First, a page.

W. Bernard Carlson Associate Professor of Technology, Culture and Communication University of Virginia W. Bernard Carlson teaches at the University of Virginia, with appointments in both the School of Engineering and the History Department. He received his doctorate in the history and sociology of science from the University of Pennsylvania in 1984. Carlson studies the role of technology and innovation in American business, and his research focuses on how inventors, engineers and managers used technology in the development of major firms between 1870 and 1920. Working with Michael E. Gorman, Carlson has also investigated the way inventors workthe mental models, strategies and heuristics they use to generate new ideasby using Thomas Edison and Alexander Graham Bell as case studies. Carlson has held fellowships at the Smithsonian Institution, the Harvard Business School and the Dibner Institute at the Massachusetts Institute of Technology. He is co-editor of the MIT Press book series, Inside Technology: New Social and Historical Approaches to Technology. Carlson has published widely in the field of invention, including Innovation as a Social Process: Elihu Thomson and the Rise of General Electric, 1870-1900 (Cambridge University Press, 1991; paper reprint 2002). He is completing Technology in World History (Oxford University Press, 7 volumes), which surveys the role of technology in 18 different cultures. With support from the Sloan Foundation, Carlson is also currently writing a biography of the prominent inventor, Nikola Tesla. Merton C. Flemings Director, Lemelson-MIT Program Massachusetts Institute of Technology Merton C. Flemings is Toyota Professor of Materials Processing emeritus at M.I.T., where he has been a member of the faculty since 1958. Flemings established the Materials Processing Center at M.I.T. in 1979 and was its first director. He served as Head of the Department of Materials Science and Engineering from 1982 to 1995, and from 1998 to 2001 as M.I.T. director of the Singapore-MIT Alliance, a major collaboration between M.I.T. and Singapore in distance engineering education and research. He is author or co-author of 300 papers, 26 patents and two books in the fields of solidification science and engineering, foundry technology, and materials processing. Flemings has received numerous awards and honors, including election to the National Academy of Engineering and to the American Academy of Arts and Sciences. He has worked closely with industry and industrial problems throughout his professional career. Flemings is Chairman of the Silk Road Project, a not-for-profit corporation devoted to fostering creativity and celebrating local cultures and global connections.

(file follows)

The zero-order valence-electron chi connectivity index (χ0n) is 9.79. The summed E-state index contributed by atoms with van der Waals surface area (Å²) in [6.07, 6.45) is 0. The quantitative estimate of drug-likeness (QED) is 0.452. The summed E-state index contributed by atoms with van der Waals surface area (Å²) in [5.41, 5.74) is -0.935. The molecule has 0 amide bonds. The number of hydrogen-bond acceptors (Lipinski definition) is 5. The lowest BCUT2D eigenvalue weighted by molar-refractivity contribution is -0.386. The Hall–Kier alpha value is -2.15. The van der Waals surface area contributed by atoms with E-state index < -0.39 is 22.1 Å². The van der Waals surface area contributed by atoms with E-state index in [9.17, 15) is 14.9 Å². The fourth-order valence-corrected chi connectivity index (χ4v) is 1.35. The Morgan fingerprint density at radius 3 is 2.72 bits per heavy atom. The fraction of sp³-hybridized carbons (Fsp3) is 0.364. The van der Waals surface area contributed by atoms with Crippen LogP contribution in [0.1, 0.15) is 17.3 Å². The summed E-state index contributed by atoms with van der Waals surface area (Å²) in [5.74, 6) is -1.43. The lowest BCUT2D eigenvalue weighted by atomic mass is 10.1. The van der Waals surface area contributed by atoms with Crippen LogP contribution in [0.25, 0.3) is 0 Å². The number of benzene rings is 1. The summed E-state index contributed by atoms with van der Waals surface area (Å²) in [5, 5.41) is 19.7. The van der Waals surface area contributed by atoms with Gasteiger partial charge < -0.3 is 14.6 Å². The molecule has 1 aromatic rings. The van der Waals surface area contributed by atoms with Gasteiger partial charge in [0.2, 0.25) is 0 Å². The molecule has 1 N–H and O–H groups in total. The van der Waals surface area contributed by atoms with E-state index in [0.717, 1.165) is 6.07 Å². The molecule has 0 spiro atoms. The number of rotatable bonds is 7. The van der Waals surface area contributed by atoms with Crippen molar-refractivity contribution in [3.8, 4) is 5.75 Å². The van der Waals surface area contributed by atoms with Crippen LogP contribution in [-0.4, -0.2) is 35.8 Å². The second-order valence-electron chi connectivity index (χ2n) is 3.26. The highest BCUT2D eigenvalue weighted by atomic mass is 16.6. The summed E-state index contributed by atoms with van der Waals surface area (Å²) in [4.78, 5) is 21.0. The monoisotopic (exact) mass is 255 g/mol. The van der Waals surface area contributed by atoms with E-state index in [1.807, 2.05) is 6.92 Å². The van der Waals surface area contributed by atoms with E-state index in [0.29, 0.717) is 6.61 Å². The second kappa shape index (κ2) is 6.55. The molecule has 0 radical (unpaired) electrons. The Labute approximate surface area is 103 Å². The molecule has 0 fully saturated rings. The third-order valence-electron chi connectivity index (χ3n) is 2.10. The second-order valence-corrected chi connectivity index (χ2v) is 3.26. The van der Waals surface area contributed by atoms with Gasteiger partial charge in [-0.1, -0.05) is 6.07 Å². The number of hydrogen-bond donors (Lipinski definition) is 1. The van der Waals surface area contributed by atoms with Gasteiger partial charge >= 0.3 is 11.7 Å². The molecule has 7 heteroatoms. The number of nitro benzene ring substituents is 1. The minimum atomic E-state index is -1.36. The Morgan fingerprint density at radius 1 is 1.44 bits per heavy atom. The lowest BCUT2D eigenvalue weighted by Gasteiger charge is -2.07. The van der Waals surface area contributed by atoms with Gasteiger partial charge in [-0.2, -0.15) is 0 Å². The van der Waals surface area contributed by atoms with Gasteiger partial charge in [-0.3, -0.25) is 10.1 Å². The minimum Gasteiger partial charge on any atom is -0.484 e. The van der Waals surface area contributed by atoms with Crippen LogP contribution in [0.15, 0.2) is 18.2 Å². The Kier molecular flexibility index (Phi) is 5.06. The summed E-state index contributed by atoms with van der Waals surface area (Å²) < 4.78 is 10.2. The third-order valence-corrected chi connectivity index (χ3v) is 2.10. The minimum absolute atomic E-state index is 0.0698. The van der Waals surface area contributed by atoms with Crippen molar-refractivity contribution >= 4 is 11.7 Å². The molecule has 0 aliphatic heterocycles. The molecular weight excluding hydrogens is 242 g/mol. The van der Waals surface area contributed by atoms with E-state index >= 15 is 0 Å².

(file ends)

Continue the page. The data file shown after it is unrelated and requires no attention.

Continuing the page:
43